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May 08, 2020

Borderlines: Part I, Amor Fati

As he starts his journey from Italy, an epidemic in China threatens the globe. This is a travel diary from the COVID-19 era.

Written by


Edited by

Gigi Papoulias

Part of A story we shared Publication

Send us your Covid-19 story at astoryweshared@solomonmag.com

Written by


Edited by

Gigi Papoulias

Part of A story we shared Publication

Send us your Covid-19 story at astoryweshared@solomonmag.com

The sun rises upon Athens 106 80 as the smell of coffee caresses the narrow walls of my apartment and time tightens up this ordinary winter morning. Everything seems so distant from the 6th floor when Lykabettos wakes the upper part of this neighborhood with its morning bells.

The students’ footsteps, cars’ rumble, cafés’ music and all the other cluttering whispers, every sound of Exarcheia blend together into a distant, harmonic urban symphony. Athens’ orchestra plays just for those who want to listen at this time, everyone else is too busy running after someone else’s life.

Whatever, time’s up.

The shower’s drops of water slide through my body the same flow my thoughts wander through my mind: quick, thick and messy, my head is a pot of quick-burning memories. There is a question, though, which keeps bouncing inside of me without finding its way out: what’s gonna happen this time? Originally just one of Natasa’s jokes, I can’t stop thinking about it.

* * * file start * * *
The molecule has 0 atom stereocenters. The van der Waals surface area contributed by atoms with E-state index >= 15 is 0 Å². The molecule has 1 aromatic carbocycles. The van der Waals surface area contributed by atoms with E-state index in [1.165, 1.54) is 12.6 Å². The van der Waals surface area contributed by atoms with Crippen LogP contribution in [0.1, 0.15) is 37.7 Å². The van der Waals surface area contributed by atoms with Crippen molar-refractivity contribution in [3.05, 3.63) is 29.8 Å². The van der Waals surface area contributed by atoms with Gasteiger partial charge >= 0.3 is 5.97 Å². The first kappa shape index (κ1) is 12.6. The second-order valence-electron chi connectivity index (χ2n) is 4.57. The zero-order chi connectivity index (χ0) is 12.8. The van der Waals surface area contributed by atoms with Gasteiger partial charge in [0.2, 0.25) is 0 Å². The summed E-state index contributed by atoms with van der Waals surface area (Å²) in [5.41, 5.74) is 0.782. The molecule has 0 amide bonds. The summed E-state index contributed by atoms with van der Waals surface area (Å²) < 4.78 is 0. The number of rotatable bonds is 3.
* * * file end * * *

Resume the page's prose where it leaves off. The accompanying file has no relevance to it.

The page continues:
They say “travelling changes you”, one of the emptiest clichés ever which created these 21st century touristic pilgrims, who think their 7-day convenience packages will also contain the answers to their life’s questions. Travelling only stimulates what you have inside and accelerates its way out, exactly as cocaine does, and that’s it.

This time I’m leaving only for a few months and mostly for familiar locations, yet I somehow can’t stop questioning: what’s gonna happen?

Well, time to hit the road again, one day at a time.

I get in the ferry, leave my luggage at the storage room and, after rushing up the escalators, I run immediately on the deck. Patras’ maritime breeze penetrates my lungs with the cold fury of January, making me realize I actually got sick but I don’t care the slightest bit.